“Whether we like it or not, Malaysia’s political fundamentals are anchored in a race-based power sharing ideology, thus race politics will stay and BN is an established structure to effectively serve that purpose. All that BN needs is to adopt a moderate and inclusive approach moving forward.”–Darshan Singh

Image result for umno barisan nasional and pakatan harapan

A lot has happened since May 9, when Malaysians decided to alter the political landscape of the country, electing a loosely formed coalition called Pakatan Harapan (PH) into government. A devastating blow landed on the once mighty UMNO-led Barisan Nasional (BN) coalition when, for the first time in over 60 years, it lost the mandate to rule.

Never had I thought that this would be possible in my lifetime. I expected BN to lose a couple more seats but to win the election as usual.

While the majority of non-Malays were expected to vote for the PH coalition, what surprised me was the fact that a sizeable percentage of the Malay electorate decided to ditch BN as well. Traditionally, the majority of the Malay population had voted for BN, fearing a loss of political power if they did otherwise. This trend was expected to continue but unfortunately this time, it didn’t. Dr Mahathir Mohamad had successfully provided the necessary comfort in assuring that Malay rights and privileges would continue to be protected even if BN was no longer in power. After all, it was Mahathir who had indoctrinated the concept of supremacy during his previous 22 years as prime minister.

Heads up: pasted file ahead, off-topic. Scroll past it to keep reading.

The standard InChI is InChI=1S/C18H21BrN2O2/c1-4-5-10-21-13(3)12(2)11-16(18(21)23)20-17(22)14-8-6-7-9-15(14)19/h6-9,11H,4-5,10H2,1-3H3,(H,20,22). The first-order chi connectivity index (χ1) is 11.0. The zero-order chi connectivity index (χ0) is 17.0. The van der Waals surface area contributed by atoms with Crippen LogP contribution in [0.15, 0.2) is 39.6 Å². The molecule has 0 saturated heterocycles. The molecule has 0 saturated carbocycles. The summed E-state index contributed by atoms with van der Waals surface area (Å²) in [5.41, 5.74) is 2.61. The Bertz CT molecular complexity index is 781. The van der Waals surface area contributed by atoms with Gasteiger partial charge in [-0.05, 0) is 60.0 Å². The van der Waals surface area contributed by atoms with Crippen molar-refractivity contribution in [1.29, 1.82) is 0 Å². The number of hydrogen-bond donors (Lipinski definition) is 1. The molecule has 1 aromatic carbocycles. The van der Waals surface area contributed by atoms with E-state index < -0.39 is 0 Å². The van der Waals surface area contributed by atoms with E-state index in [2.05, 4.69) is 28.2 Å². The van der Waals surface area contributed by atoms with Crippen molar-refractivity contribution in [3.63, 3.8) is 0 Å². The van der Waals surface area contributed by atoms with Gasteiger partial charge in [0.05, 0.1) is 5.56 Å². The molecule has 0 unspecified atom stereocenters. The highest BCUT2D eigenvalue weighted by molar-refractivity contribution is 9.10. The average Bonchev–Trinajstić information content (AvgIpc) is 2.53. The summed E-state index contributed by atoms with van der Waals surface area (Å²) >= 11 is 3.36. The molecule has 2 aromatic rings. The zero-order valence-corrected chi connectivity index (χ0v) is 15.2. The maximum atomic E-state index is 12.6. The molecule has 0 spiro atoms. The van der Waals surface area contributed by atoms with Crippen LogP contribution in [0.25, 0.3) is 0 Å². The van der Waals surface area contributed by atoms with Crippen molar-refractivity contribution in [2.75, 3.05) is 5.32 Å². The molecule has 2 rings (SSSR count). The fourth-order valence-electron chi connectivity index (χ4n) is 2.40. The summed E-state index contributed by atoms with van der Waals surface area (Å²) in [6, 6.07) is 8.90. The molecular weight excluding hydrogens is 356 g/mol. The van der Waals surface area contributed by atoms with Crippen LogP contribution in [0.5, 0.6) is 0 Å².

It will be interesting to see if the Malay electorate continues to vote for PH post-Mahathir in GE-15.

Image result for UMNO Baru under Zahid Hamidi

UMNO Baru: More of the same racist politics under Dr. Achmed Zahid Hamidi from Pornorogo–Hidup Melayu

Personally, I think it was the inability of the former Prime Minister to offer any reasonable explanation for his alleged involvement in financial scandals which influenced the end result. It is a little far-fetched that BN did not expect to lose power, and even more amazing that the former Prime Minister was detached from ground realities.

Warning signs were all over that the people were disappointed and angry with the BN brand of politics, which was plagued by alleged corrupt practices and abuse of power and complete disregard for the principles of transparency, accountability and good governance. The only democratic value left was probably holding general elections on time.